A man loyal to the Libyan armed forces prepares himself for clashes with Islamic State group militants west of Benghazi, March 7, 2016.
A man loyal to the Libyan armed forces prepares himself for clashes with Islamic State group militants west of Benghazi, March 7, 2016.

CAIRO - Immediate international action against Islamic State extremists in Libya is needed to prevent the terrorist group from expanding further, regardless of the status of peace talks on a unity government there, analysts say.

“Putting pressure on those political entities so far has not yielded any positive outcome,” said Kamel Wazne, the director of the Center for American Strategic Studies in Beirut.  “And I think at least you have to start to weaken these terrorist organizations.”

He said the global community’s failure to fight IS in Libya is helping the group expand beyond its strongholds there as well as in Syria and Iraq.

Tunisia’s closure of its frontier with Libya after a border town battle that killed 55 people has added to the pressure on Libya's two competing governments, analysts like Wazne say.

Libyan leader Muammar Gadhafi (C) arrives at Cairo
FILE - Libyan leader Muammar Gaddafi (C) arrives at Cairo university for a meeting with university professors, May 27, 1996.

Post-Gaddafi chaos

Libya has been in chaos since Moammar Gaddafi was toppled five years ago.  Along with the two rival governments, several militant and extremist groups like IS are operating in the country. 
Diplomats say the Libyan factions need to unite to overcome IS militants, but multiple rounds of peace talks have collapsed. 

The militant group appears to be growing stronger, attacking border town Ben Guerdane in Tunisia.  About 50 gunmen battled Tunisian forces before the town was secured Monday, leaving civilians, security forces and attackers dead and wounded.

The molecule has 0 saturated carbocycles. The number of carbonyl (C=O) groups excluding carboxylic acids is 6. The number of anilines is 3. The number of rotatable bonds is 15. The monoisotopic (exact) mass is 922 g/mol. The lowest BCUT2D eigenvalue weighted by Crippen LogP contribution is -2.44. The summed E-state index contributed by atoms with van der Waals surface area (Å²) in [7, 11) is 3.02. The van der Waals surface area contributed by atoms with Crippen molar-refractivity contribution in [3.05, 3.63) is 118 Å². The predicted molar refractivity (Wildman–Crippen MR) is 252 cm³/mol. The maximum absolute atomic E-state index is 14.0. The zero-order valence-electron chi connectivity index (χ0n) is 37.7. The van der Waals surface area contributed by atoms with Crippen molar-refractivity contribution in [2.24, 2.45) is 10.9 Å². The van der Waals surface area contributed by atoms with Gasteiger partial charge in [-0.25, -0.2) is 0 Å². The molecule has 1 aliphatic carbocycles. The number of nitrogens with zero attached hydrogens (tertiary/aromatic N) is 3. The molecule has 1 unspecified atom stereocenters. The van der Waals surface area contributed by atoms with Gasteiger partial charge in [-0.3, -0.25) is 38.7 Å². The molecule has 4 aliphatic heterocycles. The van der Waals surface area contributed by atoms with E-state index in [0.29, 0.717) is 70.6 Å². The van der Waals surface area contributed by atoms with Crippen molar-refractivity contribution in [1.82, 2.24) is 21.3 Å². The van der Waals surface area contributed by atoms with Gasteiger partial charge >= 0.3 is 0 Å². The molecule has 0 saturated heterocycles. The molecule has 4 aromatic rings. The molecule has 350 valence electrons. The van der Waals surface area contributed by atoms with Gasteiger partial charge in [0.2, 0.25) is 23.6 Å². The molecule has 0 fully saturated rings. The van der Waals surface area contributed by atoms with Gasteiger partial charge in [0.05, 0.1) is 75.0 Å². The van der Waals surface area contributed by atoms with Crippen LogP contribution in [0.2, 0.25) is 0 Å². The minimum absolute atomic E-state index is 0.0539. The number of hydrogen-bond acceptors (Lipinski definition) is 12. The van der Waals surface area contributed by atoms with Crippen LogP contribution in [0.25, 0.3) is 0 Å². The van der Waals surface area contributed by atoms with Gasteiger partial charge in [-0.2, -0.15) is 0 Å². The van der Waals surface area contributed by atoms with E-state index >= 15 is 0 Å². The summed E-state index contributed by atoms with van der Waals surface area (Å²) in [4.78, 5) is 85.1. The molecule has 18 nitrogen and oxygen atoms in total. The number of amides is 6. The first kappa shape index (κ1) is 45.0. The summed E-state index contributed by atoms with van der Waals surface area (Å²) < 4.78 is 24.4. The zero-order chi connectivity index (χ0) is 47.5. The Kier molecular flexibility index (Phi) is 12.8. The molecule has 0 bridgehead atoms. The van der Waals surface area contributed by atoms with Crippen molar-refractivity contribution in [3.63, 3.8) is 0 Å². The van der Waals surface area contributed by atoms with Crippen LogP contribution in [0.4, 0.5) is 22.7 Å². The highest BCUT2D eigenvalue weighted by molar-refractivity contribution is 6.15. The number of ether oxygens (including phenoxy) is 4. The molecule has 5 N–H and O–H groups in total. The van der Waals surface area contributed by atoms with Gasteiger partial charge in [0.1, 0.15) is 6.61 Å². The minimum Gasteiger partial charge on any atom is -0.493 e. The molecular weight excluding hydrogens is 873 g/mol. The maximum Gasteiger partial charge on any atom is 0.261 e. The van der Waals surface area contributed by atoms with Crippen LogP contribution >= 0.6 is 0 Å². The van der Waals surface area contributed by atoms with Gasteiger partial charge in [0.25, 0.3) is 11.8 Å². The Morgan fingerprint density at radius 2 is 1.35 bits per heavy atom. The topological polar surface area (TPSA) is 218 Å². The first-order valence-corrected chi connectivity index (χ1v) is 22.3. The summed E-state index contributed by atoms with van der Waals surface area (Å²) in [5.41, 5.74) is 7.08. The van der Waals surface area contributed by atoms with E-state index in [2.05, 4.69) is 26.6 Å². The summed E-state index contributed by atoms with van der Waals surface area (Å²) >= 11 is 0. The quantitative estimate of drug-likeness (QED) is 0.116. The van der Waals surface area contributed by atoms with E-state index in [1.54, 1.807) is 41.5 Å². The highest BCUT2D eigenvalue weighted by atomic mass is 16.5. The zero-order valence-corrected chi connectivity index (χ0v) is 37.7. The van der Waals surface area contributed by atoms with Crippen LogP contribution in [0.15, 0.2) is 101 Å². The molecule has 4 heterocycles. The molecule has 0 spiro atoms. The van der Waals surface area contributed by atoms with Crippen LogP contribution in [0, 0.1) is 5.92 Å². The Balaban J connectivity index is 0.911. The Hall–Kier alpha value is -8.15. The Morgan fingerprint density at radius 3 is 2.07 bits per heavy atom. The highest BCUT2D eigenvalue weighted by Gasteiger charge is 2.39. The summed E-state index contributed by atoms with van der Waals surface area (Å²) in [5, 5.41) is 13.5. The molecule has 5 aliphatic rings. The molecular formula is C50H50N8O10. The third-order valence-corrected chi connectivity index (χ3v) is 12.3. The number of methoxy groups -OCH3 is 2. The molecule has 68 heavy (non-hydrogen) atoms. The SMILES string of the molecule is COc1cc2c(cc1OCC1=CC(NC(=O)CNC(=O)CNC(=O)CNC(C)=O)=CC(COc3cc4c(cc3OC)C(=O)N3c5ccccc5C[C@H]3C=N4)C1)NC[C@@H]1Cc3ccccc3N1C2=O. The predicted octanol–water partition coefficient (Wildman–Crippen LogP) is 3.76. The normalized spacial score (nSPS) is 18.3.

No group claimed responsibility, but the attack resembled previous attempts by Islamic State militants to widen their control over civilian areas.
Tunisian President Beji Caid Essebsi said the “unprecedented” attack was coordinated and organized with the aim of taking control of the region.
“[Security forces] were expecting such an operation,” he said in Algeria on Monday.  “Not on this scale, but still they were expecting it.”

This picture released online by the Sabratha Munic
This picture released online by the Sabratha Municipal Council on Feb.19, 2016, shows the site where U.S. warplanes struck an Islamic State training camp in Sabratha, Libya near the Tunisian border.

Peace talks

Western insistence on successful United Nations-sanctioned peace talks a the single path to form a united front against IS could be simultaneously wearing away at other potential solutions while giving IS the time and space to grow, according to Jason Pack, a researcher of Libyan history at Cambridge University.
“Continued Western attempts to force a square peg into a round hole threaten to destroy many of the new aspects of Libyan unity that seem to be emerging,” he writes in Middle East Eye, an online news organization.  “Paradoxically, these attempts are clearly undermining the initial geopolitical purpose of the unity government - to facilitate the conducting of joint actions against the Islamic State [IS] militant group.”
Western leaders say if they attempt to intervene in Libya without a unified government with which to ally, any military action is bound to fail.
“Italy is a leading country on this issue but the priority is to form a government in Libya,” said Italian Prime Minister Matteo Renzi last week.  “Before a mission all attempts must be made to form a government."
On Friday, two Italian construction workers escaped captivity in Libya, leaving behind two hostages they said IS killed.
The U.S. ambassador to Italy responded by saying Rome is willing to commit 5,000 troops to its former colony if the two Libyan governments unify, but the Italian prime minister says that idea “is not on the table.”


Growing threat

And with only bad choices available in countering the extremist threat, it continues to grow as Western countries chose inaction over what could be a failed action.
“Every day we delay an attack on these terrorists,” says Wazne, “We give them more time to build their infrastructure and to be more formidable.”

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